Palaeontology

Paleontologists solve pterosaur pelvis puzzle

Following a discovery in 2015 in Alberta’s Dinosaur Provincial Park, Greg Funston puzzled for two years over a mysterious bone trying to identify the species of animal — as well as the part of the body — the bone belonged to.

New research shows group of ancient reptiles typically associated with flight actually spent more time walking. Greg Funston and Philip Currie, the University of Alberta paleontologists behind the discovery. CREDIT John Ulan for the University of Alberta

Following a discovery in 2015 in Alberta’s Dinosaur Provincial Park, Greg Funston puzzled for two years over a mysterious bone trying to identify the species of animal — as well as the part of the body — the bone belonged to.

“It confused us for a long time, because it’s such an unusual bone,” said Funston, a UAlberta PhD student in paleontology. “There are a lot of features to it, but none of them are like anything we’ve ever seen before.”

Funston initially thought the bone might belong to either a theropod dinosaur or a prehistoric bird. After exhaustive comparison to other known species and insight from pterosaur expert and UAlberta alumna Liz Martin-Silverstone, the team knew the bone was part of the pelvis that belonged to the pterosaur species, an ancient non-dinosaurian reptile species typically associated with flight.

They further identified the pelvis as belonging to an azhdarchid, a group of oddly proportioned pterosaurs with gigantic heads, long necks, and short wings proportionate to their body size.

Hindlimb provided essential clue

“By looking at their biomechanics, we can tell these animals were probably spending a considerable portion of their time on the ground,” Funston continued. “The smoking gun was the hindlimb. We typically find a lot of wing and vertebral bones of these animals, so finding a pelvis became important for understanding whether these animals were spending time on the ground.”

Funston explained that the features of the pelvis support previous suggestions that azhdarchids were well adapted for walking on land. Despite having long forelimbs and wings, on the ground, most of the propulsion would have come from their hind limbs, much like most land animals. Further evidence was provided by muscle scarring on the bone, which indicated the animals would have had strong musculature to support their land transport. Their ancestors, by comparison, probably spent very little time moving on the ground.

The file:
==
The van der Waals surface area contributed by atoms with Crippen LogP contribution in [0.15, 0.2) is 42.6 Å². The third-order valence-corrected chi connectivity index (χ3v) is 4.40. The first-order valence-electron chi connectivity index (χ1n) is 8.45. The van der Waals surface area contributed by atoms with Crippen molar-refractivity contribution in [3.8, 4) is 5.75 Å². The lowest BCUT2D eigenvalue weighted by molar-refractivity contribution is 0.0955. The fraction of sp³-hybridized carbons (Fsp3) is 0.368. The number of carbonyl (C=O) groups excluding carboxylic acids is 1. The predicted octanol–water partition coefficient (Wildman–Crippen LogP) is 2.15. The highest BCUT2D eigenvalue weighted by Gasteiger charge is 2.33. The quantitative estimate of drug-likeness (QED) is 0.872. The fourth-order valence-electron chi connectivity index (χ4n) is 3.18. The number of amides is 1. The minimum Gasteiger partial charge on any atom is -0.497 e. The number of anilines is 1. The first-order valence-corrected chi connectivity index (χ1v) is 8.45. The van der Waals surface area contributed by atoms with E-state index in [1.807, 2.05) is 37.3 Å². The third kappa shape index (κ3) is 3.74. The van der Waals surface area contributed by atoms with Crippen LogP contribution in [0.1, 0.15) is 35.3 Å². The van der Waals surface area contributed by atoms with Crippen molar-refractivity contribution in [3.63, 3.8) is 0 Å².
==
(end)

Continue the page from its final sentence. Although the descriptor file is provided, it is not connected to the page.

“If you compare this muscle reinforcement to other pterosaur pelvises, these azhdarchids are an order of magnitude stronger. Though they would have been able to fly, that’s not typically what they were doing. The shape of the pelvis tells us that this animal was better built to deal with forces on the ground,” said Funston.

He speculated that, unlike its flying ancestors, these pterosaurs likely adapted to land travel to accommodate not only larger bodies but also “terrestrial stalking,” hunting their prey by sticking close to their food source.

Enhanced recognition revealing rarer animals

Funston said he and his colleagues, led by his PhD supervisor, world-renowned paleontologist Phil Currie, UAlberta professor and Canada Research Chair in Dinosaur Paleobiology, are subtly shifting the focus of their field research to rare animals like pterosaurs. Notoriously hard to find because their bones are so fragile and therefore don’t preserve as easily, Funston said enhanced recognition is showing that answers to pterosaurs are more easily accessible underfoot than previously suspected.

UNIVERSITY OF ALBERTA

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